A blog dedicated to providing quotes by and posts relating to one of the most influential (and quotable!) authors of the twentieth century, G.K. Chesterton (1874-1936). If you do not know much about GKC, I suggest visiting the webpage of the American Chesterton Society as well as this wonderful Chesterton Facebook Page by a fellow Chestertonian

I also have created a list detailing examples of the influence of Chesterton if you are interested, that I work on from time to time.

(Moreover, for a list of short GKC quotes, I have created one here, citing the sources)

"...Stevenson had found that the secret of life lies in laughter and humility."

-Heretics (1905)

Finally, not directly Chesterton related, but I highly recommend the following websites

M.G.D.'s website is where you can learn the latest concerning the Marcus series of novels, as well as other great writing!

Mardi Robyn, run by my great friend Mardi, is an excellent site for handmade jewelry and accessories that you'll love! Also make sure to visit Rockin' Robyn Boutique

Please make sure to visit those sites! (And remember, it is very Chestertonian to support small businesses!)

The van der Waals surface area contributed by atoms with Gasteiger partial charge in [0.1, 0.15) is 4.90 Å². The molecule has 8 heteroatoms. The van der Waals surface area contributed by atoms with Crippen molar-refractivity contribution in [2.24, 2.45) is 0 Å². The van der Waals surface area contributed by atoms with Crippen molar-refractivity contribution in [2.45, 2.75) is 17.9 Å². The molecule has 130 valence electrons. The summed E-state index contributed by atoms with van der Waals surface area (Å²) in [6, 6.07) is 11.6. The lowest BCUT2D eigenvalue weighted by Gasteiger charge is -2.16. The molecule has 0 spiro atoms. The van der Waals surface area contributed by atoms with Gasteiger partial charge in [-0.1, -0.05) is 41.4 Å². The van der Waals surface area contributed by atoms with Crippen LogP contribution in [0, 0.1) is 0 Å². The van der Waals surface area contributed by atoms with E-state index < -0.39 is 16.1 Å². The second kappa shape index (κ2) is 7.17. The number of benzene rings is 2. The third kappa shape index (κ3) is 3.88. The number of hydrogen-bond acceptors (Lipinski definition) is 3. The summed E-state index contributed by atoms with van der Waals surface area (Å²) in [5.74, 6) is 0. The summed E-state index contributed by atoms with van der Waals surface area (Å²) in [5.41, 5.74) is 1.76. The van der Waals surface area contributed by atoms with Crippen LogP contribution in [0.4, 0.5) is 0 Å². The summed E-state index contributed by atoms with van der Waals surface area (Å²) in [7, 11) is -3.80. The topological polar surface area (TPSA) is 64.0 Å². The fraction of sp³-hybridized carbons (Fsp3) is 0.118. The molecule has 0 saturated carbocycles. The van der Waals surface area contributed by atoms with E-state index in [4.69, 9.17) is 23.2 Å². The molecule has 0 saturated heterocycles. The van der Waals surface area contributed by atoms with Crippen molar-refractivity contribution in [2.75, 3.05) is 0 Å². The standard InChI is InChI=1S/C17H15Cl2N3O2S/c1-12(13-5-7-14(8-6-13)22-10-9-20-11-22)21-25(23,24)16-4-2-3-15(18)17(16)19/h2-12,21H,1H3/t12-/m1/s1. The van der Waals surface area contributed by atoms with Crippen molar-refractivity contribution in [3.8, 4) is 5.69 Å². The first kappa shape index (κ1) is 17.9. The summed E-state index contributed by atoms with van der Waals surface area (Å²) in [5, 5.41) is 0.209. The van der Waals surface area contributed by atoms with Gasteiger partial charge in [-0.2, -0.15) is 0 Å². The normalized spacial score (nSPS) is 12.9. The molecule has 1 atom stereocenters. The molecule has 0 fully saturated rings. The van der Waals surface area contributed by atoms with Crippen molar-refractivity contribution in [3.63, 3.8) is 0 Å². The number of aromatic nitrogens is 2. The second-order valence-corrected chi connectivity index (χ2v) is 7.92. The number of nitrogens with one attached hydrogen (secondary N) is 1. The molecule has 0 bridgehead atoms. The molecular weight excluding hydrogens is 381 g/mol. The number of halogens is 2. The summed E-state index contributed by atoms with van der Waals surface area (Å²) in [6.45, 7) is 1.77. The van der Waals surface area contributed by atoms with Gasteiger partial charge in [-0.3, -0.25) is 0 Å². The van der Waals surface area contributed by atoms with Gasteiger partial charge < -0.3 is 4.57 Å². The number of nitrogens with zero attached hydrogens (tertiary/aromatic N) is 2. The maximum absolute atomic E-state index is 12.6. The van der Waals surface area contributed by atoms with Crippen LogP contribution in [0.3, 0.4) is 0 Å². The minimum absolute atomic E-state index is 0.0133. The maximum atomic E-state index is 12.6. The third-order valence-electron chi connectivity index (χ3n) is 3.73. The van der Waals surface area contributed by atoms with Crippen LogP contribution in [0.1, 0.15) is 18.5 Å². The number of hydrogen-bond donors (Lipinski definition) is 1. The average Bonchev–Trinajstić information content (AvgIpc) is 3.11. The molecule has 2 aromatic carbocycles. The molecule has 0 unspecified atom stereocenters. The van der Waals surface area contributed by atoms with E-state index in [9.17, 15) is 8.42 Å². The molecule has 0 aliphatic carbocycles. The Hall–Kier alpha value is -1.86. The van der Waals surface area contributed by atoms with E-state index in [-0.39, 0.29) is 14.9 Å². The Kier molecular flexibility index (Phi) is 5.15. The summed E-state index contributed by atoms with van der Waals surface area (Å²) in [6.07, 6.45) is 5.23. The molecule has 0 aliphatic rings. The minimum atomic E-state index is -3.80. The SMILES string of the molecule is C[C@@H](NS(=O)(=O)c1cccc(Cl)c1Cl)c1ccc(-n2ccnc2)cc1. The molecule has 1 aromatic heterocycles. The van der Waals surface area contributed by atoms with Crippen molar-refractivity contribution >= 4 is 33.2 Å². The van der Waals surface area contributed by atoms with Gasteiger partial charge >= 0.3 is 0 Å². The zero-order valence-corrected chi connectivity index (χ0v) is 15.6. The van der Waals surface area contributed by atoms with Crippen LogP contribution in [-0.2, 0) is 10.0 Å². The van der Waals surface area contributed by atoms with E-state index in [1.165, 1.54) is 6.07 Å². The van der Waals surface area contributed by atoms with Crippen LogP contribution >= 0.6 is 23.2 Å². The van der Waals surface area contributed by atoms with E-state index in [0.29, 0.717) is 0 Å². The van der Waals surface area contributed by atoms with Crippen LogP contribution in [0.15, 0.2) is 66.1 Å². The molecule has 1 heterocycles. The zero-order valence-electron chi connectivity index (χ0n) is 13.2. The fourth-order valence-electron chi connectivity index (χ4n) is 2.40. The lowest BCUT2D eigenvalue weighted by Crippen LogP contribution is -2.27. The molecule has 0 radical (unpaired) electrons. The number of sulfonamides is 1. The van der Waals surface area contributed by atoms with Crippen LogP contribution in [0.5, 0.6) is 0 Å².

Thursday, August 4, 2016

The Curé de Ars.

M. Vianney appeared in history at the supreme moment of the French Revolution, when it was proclaiming both tremendous truths and tremendous falsehoods as with the trumpets of the Apocalypse. And in the midst of all those thunders the Curé de Ars stood calmly talking about something totally different. He was talking exactly as he would have talked if he had been a Celtic hermit of the Dark Ages talking to a savage tribe of Picts. At the very moment when the human world seemed to have been enlarged beyond all limits for all to see, he declared it to be quite small as compared with things that hardly anybody could see. At the moment when thousands thought they were reading a radiant and self-evident philosophy, proved quite clearly in black and white, he calmly called its black white and its white black [...] in the atmosphere of his own age, he was like a man dug up out of some other aeon or flung from some other planet. And indeed the quarrel of the world about such a man must always be, in a deeper sense, on whether he has risen from the Stone Age or fallen from the stars. [...]

[...] The critics of the Church are notably unlucky in hitting on the charge that she belongs to a feudal world or particular periods of the past. They are driven to call so many modern things medieval, that it is at last apparent that she is no more medieval than she is modern. It was in the dull daylight of the manufacturing and materialistc nineteenth century that the unearthly light shone from the cavern of Lourdes. And it was in the full sunrise of the secular age of reason introduced by the eighteenth century that a nimbus not of that age or of this world could be seen round the head of the Curé de Ars.
-G.KC. as M.C. (1929)

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